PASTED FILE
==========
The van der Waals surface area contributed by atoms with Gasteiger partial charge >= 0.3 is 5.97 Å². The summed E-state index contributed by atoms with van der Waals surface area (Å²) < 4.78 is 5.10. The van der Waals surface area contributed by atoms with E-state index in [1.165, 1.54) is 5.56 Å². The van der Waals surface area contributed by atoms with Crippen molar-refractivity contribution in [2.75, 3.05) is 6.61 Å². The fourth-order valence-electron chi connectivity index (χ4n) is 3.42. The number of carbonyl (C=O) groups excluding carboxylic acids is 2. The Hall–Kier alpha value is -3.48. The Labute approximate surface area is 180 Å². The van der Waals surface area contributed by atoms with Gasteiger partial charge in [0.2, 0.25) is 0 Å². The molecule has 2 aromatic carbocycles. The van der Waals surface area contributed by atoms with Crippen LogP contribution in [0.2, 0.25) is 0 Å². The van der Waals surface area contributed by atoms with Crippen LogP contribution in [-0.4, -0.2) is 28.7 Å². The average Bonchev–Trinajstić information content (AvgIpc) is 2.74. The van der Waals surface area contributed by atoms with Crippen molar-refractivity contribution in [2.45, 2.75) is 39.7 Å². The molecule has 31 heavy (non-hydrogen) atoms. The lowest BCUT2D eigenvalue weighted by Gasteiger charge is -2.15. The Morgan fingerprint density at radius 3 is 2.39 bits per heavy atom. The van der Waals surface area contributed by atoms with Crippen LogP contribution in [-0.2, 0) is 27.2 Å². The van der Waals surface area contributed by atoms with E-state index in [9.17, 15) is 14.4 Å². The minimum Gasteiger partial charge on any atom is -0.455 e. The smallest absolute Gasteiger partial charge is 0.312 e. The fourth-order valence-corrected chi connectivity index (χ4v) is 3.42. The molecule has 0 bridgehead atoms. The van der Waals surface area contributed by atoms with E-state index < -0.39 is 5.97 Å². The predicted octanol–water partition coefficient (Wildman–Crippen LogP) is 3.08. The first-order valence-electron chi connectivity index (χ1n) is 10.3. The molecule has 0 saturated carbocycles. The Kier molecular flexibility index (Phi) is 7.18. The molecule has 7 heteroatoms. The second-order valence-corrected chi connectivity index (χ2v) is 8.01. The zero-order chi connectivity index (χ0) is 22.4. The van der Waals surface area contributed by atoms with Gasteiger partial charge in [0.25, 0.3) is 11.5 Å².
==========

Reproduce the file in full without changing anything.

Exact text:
The van der Waals surface area contributed by atoms with Gasteiger partial charge >= 0.3 is 5.97 Å². The summed E-state index contributed by atoms with van der Waals surface area (Å²) < 4.78 is 5.10. The van der Waals surface area contributed by atoms with E-state index in [1.165, 1.54) is 5.56 Å². The van der Waals surface area contributed by atoms with Crippen molar-refractivity contribution in [2.75, 3.05) is 6.61 Å². The fourth-order valence-electron chi connectivity index (χ4n) is 3.42. The number of carbonyl (C=O) groups excluding carboxylic acids is 2. The Hall–Kier alpha value is -3.48. The Labute approximate surface area is 180 Å². The van der Waals surface area contributed by atoms with Gasteiger partial charge in [0.2, 0.25) is 0 Å². The molecule has 2 aromatic carbocycles. The van der Waals surface area contributed by atoms with Crippen LogP contribution in [0.2, 0.25) is 0 Å². The van der Waals surface area contributed by atoms with Crippen LogP contribution in [-0.4, -0.2) is 28.7 Å². The average Bonchev–Trinajstić information content (AvgIpc) is 2.74. The van der Waals surface area contributed by atoms with Crippen molar-refractivity contribution in [2.45, 2.75) is 39.7 Å². The molecule has 31 heavy (non-hydrogen) atoms. The lowest BCUT2D eigenvalue weighted by Gasteiger charge is -2.15. The Morgan fingerprint density at radius 3 is 2.39 bits per heavy atom. The van der Waals surface area contributed by atoms with Crippen LogP contribution in [-0.2, 0) is 27.2 Å². The van der Waals surface area contributed by atoms with E-state index in [9.17, 15) is 14.4 Å². The minimum Gasteiger partial charge on any atom is -0.455 e. The smallest absolute Gasteiger partial charge is 0.312 e. The fourth-order valence-corrected chi connectivity index (χ4v) is 3.42. The molecule has 0 bridgehead atoms. The van der Waals surface area contributed by atoms with E-state index < -0.39 is 5.97 Å². The predicted octanol–water partition coefficient (Wildman–Crippen LogP) is 3.08. The first-order valence-electron chi connectivity index (χ1n) is 10.3. The molecule has 0 saturated carbocycles. The Kier molecular flexibility index (Phi) is 7.18. The molecule has 7 heteroatoms. The second-order valence-corrected chi connectivity index (χ2v) is 8.01. The zero-order chi connectivity index (χ0) is 22.4. The van der Waals surface area contributed by atoms with Gasteiger partial charge in [0.25, 0.3) is 11.5 Å².